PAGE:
July’s Story Circle begins today with a stunning and dangerous blonde–and that’s just the author! Angela of Tread Softly is not only my colleague at Write on Edge, but also a friend. Angela spins more blogging plates than anyone I know. In addition to her work on Write on Edge, she crafts fiction, memoir, book reviews, and encouraging, heartfelt essays for her own blog, and also contributes to Just Be Enough.
Without further ado, Stiletto, Part One:
Grass and green apple lingered on her palette, a manicured finger stroking the base of her wine glass. Air conditioning obliterated the oppressive humidity from the space around the gleaming bar. Condensation threatened to drop onto the cream cocktail napkin. For now, she could afford the Didier Dagueneau Sauvignon Blanc, herbs and fruit perfectly balanced in the crisp, chilled varietal. An envelope of cash rested in the lining of her expensive leather bag, money she’d earned only in the oldest sense of the word.
She’d drifted out of Henry’s suite at the Ritz-Carlton around dawn. He slumbered naked and tangled in Egyptian cotton sateen, his debit card in her purse and the pre-paid cell phone she’d used for months on the nightstand. Emptying his checking account while he snored until noon allowed her the freedom of flying far from the Golden Gate Bridge and living comfortably until something promising caught her discerning eye. Henry’s shifty eyes and groping, sweaty fingers had told her long ago that he’d rather lie about the sudden emptiness of his substantial bank account than confess his ill-advised tryst to his wife.
Even his lawyers wouldn’t know how to begin to locate her.
She was again firmly ensconced in a suite with a view. Henry was barely an uncomfortable memory. New La Perla nestled in the tiny dresser so even bits of mesh and lace couldn’t tease any recollection of his overpowering Ralph Lauren cologne or underperforming lovemaking. Slight wardrobe changes were a charming hazard of her geographical rootlessness, her non-cataloged life.
Platinum hair shimmered around her cheekbones in the low light of the bar, catching and reflecting the candlelight. The color was new and indulgent and contrived, chosen to simultaneously attract and intimidate. Deliberating about the gamble had kept her from venturing out until this Thursday, when the trendy hotel bar bubbled over with tired businessmen, desperate for anything but a monotonous meeting in a stuffy conference room.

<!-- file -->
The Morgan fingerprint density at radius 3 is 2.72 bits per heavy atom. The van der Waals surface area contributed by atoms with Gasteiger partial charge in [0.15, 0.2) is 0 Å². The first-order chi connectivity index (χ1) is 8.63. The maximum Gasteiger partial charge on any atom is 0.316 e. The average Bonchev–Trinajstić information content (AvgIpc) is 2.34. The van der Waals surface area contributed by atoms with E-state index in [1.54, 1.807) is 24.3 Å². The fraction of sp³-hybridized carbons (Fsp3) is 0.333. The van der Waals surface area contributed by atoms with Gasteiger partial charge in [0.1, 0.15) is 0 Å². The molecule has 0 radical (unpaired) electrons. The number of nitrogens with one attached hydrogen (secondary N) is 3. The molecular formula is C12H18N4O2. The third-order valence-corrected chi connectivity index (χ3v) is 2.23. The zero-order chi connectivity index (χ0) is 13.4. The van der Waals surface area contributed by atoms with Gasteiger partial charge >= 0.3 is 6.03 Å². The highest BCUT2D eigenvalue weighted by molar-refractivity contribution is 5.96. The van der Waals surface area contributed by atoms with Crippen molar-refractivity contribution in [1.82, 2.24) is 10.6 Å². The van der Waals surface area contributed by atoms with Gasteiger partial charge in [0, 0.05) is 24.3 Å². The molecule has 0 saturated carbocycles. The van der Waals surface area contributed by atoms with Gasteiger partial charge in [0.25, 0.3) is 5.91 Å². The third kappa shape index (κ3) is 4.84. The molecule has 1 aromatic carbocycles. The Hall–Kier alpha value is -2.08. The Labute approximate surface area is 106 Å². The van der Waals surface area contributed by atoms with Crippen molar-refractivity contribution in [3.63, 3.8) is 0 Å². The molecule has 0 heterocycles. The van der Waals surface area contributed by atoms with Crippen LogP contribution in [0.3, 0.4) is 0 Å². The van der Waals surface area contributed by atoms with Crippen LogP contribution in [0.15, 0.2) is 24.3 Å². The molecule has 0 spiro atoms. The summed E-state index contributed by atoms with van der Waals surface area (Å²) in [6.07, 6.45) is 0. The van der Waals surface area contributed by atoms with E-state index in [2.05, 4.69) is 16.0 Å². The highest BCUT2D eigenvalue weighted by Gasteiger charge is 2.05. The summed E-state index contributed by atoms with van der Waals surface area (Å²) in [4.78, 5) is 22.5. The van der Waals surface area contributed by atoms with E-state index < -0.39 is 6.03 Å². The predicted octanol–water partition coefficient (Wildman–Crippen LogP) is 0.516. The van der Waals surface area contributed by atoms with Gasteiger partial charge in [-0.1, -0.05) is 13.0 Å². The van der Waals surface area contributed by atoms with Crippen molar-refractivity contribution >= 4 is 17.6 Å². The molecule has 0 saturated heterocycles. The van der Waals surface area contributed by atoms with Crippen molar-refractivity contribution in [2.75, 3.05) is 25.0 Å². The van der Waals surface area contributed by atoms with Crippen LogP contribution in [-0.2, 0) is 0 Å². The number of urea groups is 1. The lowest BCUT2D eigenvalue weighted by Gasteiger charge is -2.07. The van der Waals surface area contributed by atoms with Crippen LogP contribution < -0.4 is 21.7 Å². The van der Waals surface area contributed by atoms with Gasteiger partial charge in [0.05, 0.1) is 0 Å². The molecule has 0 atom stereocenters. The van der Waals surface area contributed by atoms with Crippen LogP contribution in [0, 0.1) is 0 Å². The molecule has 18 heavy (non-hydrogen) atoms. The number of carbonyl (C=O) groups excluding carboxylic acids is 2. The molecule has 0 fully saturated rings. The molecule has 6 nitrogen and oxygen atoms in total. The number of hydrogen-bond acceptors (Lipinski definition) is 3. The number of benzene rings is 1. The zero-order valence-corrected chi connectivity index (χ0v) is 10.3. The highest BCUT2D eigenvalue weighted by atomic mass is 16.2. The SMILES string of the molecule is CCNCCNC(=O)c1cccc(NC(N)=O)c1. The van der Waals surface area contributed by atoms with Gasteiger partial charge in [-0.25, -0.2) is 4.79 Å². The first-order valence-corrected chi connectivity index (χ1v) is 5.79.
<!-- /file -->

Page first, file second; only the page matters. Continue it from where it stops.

Years before, in another bar in another city, a drunk accountant had accused her of being an escort. His face had flushed more with each drink and even more with each tug on his safely striped tie. She’d miscalculated his bank account and his intentions, a rare professional misstep. Bleary eyes crawled down her cleavage as he spit out his judgment, fingers wound tightly around her wrist. An impossibly sharp stiletto dug into the tender flesh between Achilles and anklebone, her smile beatific when she murmured, “If only my occupation were so easily classified,” before walking away, his sneer twisted into a grimace of pain.
Now she swiveled on the high-backed barstool, cooling appraising the selection of men. Soft lips parted slightly as she automatically crossed her toned legs. Practiced ennui relaxed her shoulders, though she secretly wanted to steal another glance at the gorgeous new Stuart Weitzman heels wrapped around her ankles. She swiveled back, not seeing anything to her liking.
The bartender set another glass of wine in front of her without a word, dimples and shocking green eyes traveling down her body in a wave of heat. Brody, she recalled, testing the gloss of her lips with the tip of her tongue. A brief nod of his head indicated the patron she would need to thank with a perfunctory smile. She was already resigned to another night alone.
The heat started by Brody’s effortless attractiveness swelled, and she felt dampness bloom between her thighs.
She could smell the money on him from across the bar. An expertly tailored suit and an impeccably veneered smile exuded confidence, but she could smell the other thing, too – the ugly core of cruelty that forced him to use his money and passable looks to draw people into his sphere.
Tossing hair in lustrous waves over her shoulder, she slid across the floor to caress his exposed wrist.
“Thank you. So very much,” she practically whispered, forcing his ear closer to her glossed lips.
“Of course. I’m Nathan.” His smile spread like oil.
She wasn’t, but it would do.
He was perfect.